Key developments from Thailand’s post-coup election

Prime Minister Prayuth Chan-ocha, right, arrives at Government house in Bangkok, Monday, March 25. (AP Photo/Sakchai Lalit)

Bangkok (AP) — A military-backed party appears to have won the most votes in Thailand’s first election since a 2014 coup after tilting the electoral system in its favor. If the preliminary results hold, it will likely add to nearly two decades of political instability in Thailand. Some key developments from the election.


Coup leader and prime minister Prayuth Chan-ocha took full advantage of five years of junta rule to change the constitution and election laws to stack the electoral odds against anti-junta parties.

But the military-backed Palang Pracharat party’s strong showing in the popular vote also suggests some Thais were happy with the certainty provided by Prayuth’s strongarm rule and deeply opposed to the alternative — a government allied with exiled former Prime Minister Thaksin Shinawatra.

A lot of people who supported Prayuth did so because they believed “if you want to get away from Thaksin, that was your only hope,” said Pavida Pananond, an associate professor at Bangkok’s Thammasat Business School.


Thailand’s has endured nearly two decades of political strife as conservative forces including the military tried to reverse the populist political revolution led by Thaksin, who swept to power in 2001 and was ousted by a military coup after several years. That instability looks set to continue even after Sunday’s election.

The political system designed by the junta is inherently unstable. A 250-member junta-appointed Senate and a 500-member elected parliament will decide the next prime minister. That could result in Prayuth as prime minister but trying to govern without a majority in parliament. Supporters of the Thaksin-allied Pheu Thai party may also view the election results as illegitimate.

“It is highly likely that political tensions in parliament will boil over into very public debate and parliamentary dysfunction,” said Jacob Ricks, a political scientist at Singapore Management University. “If a parliamentary majority is in the opposition, we might even see Prayuth use a heavier hand in coercing compliance.”

And in Thailand, which has seen 12 coups since 1932, instability increases the odds of another military takeover.


Palang Pracharat’s lead in the vote tallies and the Election Commission’s delay in releasing complete results have sparked suspicion of irregularities in the counting.

Election cheating was the top trending topic on Twitter for Bangkok with hashtags such as “ECBusted,” ”CheatingElection19″ and “EChasNoCalculators.”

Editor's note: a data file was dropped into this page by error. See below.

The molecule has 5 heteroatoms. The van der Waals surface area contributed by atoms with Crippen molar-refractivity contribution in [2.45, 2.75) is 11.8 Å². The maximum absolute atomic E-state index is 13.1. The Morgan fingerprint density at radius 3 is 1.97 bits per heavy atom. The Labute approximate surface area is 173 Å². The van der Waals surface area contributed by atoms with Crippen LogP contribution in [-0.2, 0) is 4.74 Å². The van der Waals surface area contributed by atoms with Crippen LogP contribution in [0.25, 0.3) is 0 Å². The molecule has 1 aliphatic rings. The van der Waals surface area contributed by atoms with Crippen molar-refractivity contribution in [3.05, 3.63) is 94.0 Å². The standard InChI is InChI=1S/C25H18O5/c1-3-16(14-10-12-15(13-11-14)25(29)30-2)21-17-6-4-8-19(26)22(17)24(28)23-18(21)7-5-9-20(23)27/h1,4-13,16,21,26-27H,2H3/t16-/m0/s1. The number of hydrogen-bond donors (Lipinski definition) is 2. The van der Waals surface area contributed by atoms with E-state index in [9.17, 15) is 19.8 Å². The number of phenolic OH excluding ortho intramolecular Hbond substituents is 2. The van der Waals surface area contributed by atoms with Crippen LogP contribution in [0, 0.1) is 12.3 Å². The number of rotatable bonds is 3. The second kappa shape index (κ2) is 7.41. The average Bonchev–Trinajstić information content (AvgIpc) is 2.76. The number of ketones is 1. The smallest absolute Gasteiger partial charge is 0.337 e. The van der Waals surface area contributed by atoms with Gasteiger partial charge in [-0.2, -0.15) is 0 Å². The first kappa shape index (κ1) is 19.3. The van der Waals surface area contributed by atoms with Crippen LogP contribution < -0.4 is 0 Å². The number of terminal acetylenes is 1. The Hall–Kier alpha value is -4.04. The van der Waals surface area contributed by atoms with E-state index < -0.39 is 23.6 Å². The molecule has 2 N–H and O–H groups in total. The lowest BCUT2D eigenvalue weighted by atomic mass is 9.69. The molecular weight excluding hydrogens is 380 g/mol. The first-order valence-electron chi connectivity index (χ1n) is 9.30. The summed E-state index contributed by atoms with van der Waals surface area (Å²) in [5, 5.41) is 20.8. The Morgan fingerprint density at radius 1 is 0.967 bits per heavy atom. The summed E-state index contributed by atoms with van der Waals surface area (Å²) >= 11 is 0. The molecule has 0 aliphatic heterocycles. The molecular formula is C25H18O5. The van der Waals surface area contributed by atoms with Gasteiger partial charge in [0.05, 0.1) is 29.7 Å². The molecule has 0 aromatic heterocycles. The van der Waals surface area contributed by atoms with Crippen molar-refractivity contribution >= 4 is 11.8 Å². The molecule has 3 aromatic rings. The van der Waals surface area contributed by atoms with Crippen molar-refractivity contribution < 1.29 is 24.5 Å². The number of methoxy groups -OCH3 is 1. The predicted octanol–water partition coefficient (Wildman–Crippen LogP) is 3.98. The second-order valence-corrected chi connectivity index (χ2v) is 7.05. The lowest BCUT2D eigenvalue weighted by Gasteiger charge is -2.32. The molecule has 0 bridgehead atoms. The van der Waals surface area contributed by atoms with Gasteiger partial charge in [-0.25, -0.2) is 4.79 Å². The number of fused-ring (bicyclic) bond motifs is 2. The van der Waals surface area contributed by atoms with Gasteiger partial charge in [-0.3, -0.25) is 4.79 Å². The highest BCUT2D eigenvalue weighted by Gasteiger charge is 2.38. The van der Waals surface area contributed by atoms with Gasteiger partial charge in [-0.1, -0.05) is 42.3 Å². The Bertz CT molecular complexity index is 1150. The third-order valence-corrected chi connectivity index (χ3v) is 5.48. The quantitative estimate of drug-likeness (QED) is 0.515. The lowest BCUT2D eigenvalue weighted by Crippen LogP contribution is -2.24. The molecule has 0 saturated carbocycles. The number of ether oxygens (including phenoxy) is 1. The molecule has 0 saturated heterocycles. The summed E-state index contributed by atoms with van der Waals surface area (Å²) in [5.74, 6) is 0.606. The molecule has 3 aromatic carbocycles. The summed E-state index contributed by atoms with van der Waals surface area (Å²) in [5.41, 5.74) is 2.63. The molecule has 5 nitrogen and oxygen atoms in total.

The Pheu Thai party has also voiced concerns and wants to inspect disqualified ballots, which are more than a million in number.

“Even the reported numbers from the Election Commission and each media outlet are different. We have our own number too,” said the party’s secretary-general Phumtham Wechayachai. “It will be clearer once the official result is announced.”


A new political force, the Future Forward Party led by left-leaning millionaire businessman Thanathorn Juangroongruangkit, campaigned on sending the military back to the barracks. With strong support from first-time voters it became the third-ranked party by votes.

The party is in jeopardy because it faces legal challenges from the campaign period, but its strong performance is disconcerting for the junta. Though largely youth-orientated, Thanathorn’s charisma, sharp debating skills and vigorous campaigning expanded the party’s appeal and flagged him as a possible future prime minister.


Thailand’s oldest political party, battered for years by Thaksin’s political machine, took another beating as voters in its Bangkok and southern strongholds deserted it, apparently in favor of the junta party as the more viable Thaksin alternative.

Leader and former Prime Minister Abhisit Vejjajiva resigned as election results rolled in late Sunday. The party’s abysmal performance means it will likely finish in fourth or fifth place

The Democrats’ failure “probably also means that the party is more likely to try to get into a coalition with Palang Pracharat,” said Kevin Hewison, a professor emeritus from the University of North Carolina and veteran Thai studies scholar. “Otherwise, the party would be in opposition with Thaksin parties and I don’t think that appeals to the Democrat core constituency.”


With results yet to be finalized, the pro-Thaksin Pheu Party may yet win more seats in parliament than the junta’s party. And even if not, Pheu Thai can still convincingly argue that it would have done better if the deck had not been stacked against it.

The pro-Thaksin forces had established the satellite Thai Raksa Chart Party to overcome the convoluted election rules that sought to minimize the number of seats they could win. But they overreached themselves by nominating Princess Ubolratana as their candidate for prime minister, and instead of gaining some royal luster, found themselves disgraced and dissolved.

Pheu Thai supporters “are unlikely to embrace continued rule by Prayuth, but many feel as though they have no alternative beyond accepting and enduring it,” said Ricks. “They are very aware of who carries the guns.”